Rochester’s public market is about to get a $10 million overhaul. The Democrat and Chronicle reports on plans to build more permanent and weather-proof facilities with better amenities, such as sinks and refrigeration.
But there are concerns the market will become too chic and expensive:
“They want to turn it into a yuppie coffee lounge,” (vendor) Gary Eaton said. “They can do to it whatever they want, as long as they don’t screw it up.”
The yuppie boat may already have sailed. On any given Saturday, dozens of people patronize businesses on the Pennsylvania Avenue side of the market, sitting outside with their coffee and pastry while they socialize.
They also rub elbows with recent immigrants speaking some of the more than 30 languages heard at the market, and with low-income people using food stamps to purchase vegetables, meats and slightly out-of-date breads or chips.
“One of the things that makes the market special is the different socioeconomic groups and cultures that all interact together,” (market manager Jim) Farr said. “We want to make sure it’s still accessible (to everyone). It’s not our goal to yuppify it.”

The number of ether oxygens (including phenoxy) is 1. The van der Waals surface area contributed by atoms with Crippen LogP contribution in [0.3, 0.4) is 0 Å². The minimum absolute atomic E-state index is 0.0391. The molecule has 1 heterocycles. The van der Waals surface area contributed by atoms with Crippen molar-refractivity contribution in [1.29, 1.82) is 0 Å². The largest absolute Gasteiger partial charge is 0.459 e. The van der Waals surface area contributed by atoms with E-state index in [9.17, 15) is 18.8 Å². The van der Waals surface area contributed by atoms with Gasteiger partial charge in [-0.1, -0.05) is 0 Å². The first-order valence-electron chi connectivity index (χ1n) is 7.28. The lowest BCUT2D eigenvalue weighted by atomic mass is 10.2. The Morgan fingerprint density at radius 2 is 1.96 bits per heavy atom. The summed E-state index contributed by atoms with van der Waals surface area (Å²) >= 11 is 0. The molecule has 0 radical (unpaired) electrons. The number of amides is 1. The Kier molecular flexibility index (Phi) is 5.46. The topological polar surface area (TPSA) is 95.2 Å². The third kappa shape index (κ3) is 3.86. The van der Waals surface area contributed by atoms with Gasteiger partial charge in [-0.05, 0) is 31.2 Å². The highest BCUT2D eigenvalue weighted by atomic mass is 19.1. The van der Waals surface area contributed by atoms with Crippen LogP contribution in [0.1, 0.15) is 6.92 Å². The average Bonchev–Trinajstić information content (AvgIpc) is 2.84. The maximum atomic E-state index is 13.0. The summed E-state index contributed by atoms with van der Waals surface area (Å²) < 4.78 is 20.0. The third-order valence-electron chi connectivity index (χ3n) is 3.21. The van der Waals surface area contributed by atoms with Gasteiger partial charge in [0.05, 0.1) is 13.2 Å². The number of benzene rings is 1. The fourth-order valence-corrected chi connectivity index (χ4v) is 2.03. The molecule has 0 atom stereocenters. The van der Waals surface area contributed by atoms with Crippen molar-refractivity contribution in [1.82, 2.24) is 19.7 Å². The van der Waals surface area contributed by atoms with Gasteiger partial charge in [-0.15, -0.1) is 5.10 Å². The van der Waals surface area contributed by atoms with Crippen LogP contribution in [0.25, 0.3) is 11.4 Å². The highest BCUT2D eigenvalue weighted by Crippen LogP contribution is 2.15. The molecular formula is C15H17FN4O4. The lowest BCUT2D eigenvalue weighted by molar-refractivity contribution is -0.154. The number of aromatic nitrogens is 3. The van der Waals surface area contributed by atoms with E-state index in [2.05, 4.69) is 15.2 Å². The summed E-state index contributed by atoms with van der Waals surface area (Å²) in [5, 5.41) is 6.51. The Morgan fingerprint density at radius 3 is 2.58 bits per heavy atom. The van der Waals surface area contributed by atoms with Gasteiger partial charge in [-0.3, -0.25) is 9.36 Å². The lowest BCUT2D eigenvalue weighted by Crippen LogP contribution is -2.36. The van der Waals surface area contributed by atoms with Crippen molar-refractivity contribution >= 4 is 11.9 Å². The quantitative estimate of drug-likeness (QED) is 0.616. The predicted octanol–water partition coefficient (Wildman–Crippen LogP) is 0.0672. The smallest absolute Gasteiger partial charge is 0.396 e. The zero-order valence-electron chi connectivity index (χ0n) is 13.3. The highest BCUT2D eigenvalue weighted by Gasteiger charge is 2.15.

It will be interesting to see how the market evolves. It has been in the same spot since 1905 and has already changed considerably. Click here for historical photos.
Links of the Day:
- Colleges and universities are tax exempt, but use a lot of municipal resources. The Democrat and Chronicle takes a deep look at what area universities pay localities. I don’t buy the argument the colleges are economic drivers and should be spared responsibility. You could use that for any company.
- Western New York has a lot riding on the negotiation of a new stadium lease for the Buffalo Bills. A Buffalo News columnist says the team is a “heartbeat away” from leaving.
- An Albany Times Union columnist takes the governor to task for editing the state archives.
- In a big blow to the standardized testing company used by New York, researchers have found Pearson uses flawed methodology.
- The Toronto Star sent 15 reporters to cover the funeral of an ordinary, unknown woman. Why? Because she is all of us.
- A Buffalo couple is getting remarried – after spending 50 years apart.